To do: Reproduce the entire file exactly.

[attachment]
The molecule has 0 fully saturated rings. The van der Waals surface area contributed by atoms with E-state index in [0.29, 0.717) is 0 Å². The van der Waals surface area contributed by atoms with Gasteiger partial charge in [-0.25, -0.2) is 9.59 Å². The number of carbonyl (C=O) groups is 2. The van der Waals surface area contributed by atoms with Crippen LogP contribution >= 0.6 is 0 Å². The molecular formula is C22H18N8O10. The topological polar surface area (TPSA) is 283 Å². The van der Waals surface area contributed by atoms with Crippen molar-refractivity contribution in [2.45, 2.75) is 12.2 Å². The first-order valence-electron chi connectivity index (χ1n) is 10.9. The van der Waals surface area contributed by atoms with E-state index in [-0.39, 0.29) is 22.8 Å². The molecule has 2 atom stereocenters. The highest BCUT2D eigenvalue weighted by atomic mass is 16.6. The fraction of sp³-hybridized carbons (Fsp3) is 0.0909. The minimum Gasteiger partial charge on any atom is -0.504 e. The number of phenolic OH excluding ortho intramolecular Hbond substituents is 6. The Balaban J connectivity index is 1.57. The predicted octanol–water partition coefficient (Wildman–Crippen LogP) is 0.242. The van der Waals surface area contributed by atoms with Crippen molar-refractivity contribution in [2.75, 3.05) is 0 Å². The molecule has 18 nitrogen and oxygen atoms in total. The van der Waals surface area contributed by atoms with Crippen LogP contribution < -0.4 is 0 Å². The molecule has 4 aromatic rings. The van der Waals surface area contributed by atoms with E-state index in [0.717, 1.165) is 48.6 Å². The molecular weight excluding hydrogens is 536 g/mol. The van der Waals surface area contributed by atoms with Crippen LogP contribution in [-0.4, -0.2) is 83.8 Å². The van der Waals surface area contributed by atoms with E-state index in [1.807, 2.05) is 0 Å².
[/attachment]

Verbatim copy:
The molecule has 0 fully saturated rings. The van der Waals surface area contributed by atoms with E-state index in [0.29, 0.717) is 0 Å². The van der Waals surface area contributed by atoms with Gasteiger partial charge in [-0.25, -0.2) is 9.59 Å². The number of carbonyl (C=O) groups is 2. The van der Waals surface area contributed by atoms with Crippen LogP contribution >= 0.6 is 0 Å². The molecular formula is C22H18N8O10. The topological polar surface area (TPSA) is 283 Å². The van der Waals surface area contributed by atoms with Crippen molar-refractivity contribution in [2.45, 2.75) is 12.2 Å². The first-order valence-electron chi connectivity index (χ1n) is 10.9. The van der Waals surface area contributed by atoms with E-state index in [-0.39, 0.29) is 22.8 Å². The molecule has 2 atom stereocenters. The highest BCUT2D eigenvalue weighted by atomic mass is 16.6. The fraction of sp³-hybridized carbons (Fsp3) is 0.0909. The minimum Gasteiger partial charge on any atom is -0.504 e. The number of phenolic OH excluding ortho intramolecular Hbond substituents is 6. The Balaban J connectivity index is 1.57. The predicted octanol–water partition coefficient (Wildman–Crippen LogP) is 0.242. The van der Waals surface area contributed by atoms with Crippen molar-refractivity contribution in [2.75, 3.05) is 0 Å². The molecule has 18 nitrogen and oxygen atoms in total. The van der Waals surface area contributed by atoms with Crippen LogP contribution < -0.4 is 0 Å². The molecule has 4 aromatic rings. The van der Waals surface area contributed by atoms with E-state index in [0.717, 1.165) is 48.6 Å². The molecular weight excluding hydrogens is 536 g/mol. The van der Waals surface area contributed by atoms with Crippen LogP contribution in [-0.4, -0.2) is 83.8 Å². The van der Waals surface area contributed by atoms with E-state index in [1.807, 2.05) is 0 Å².